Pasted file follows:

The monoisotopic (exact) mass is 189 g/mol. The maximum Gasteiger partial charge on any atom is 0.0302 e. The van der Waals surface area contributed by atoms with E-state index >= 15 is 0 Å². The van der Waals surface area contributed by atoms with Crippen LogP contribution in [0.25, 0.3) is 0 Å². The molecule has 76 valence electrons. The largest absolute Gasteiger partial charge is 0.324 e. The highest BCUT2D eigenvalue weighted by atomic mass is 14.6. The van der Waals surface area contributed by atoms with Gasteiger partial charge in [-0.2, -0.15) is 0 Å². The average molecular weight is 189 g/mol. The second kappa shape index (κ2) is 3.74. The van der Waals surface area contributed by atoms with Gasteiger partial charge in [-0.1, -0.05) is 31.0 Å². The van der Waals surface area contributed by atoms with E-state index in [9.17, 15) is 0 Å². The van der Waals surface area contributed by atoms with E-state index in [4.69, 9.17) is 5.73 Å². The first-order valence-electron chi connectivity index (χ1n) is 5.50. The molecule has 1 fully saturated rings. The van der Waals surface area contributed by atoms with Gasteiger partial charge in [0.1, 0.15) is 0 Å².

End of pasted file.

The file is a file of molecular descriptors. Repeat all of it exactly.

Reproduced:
The monoisotopic (exact) mass is 189 g/mol. The maximum Gasteiger partial charge on any atom is 0.0302 e. The van der Waals surface area contributed by atoms with E-state index >= 15 is 0 Å². The van der Waals surface area contributed by atoms with Crippen LogP contribution in [0.25, 0.3) is 0 Å². The molecule has 76 valence electrons. The largest absolute Gasteiger partial charge is 0.324 e. The highest BCUT2D eigenvalue weighted by atomic mass is 14.6. The van der Waals surface area contributed by atoms with Gasteiger partial charge in [-0.2, -0.15) is 0 Å². The average molecular weight is 189 g/mol. The second kappa shape index (κ2) is 3.74. The van der Waals surface area contributed by atoms with Gasteiger partial charge in [-0.1, -0.05) is 31.0 Å². The van der Waals surface area contributed by atoms with E-state index in [9.17, 15) is 0 Å². The van der Waals surface area contributed by atoms with E-state index in [4.69, 9.17) is 5.73 Å². The first-order valence-electron chi connectivity index (χ1n) is 5.50. The molecule has 1 fully saturated rings. The van der Waals surface area contributed by atoms with Gasteiger partial charge in [0.1, 0.15) is 0 Å².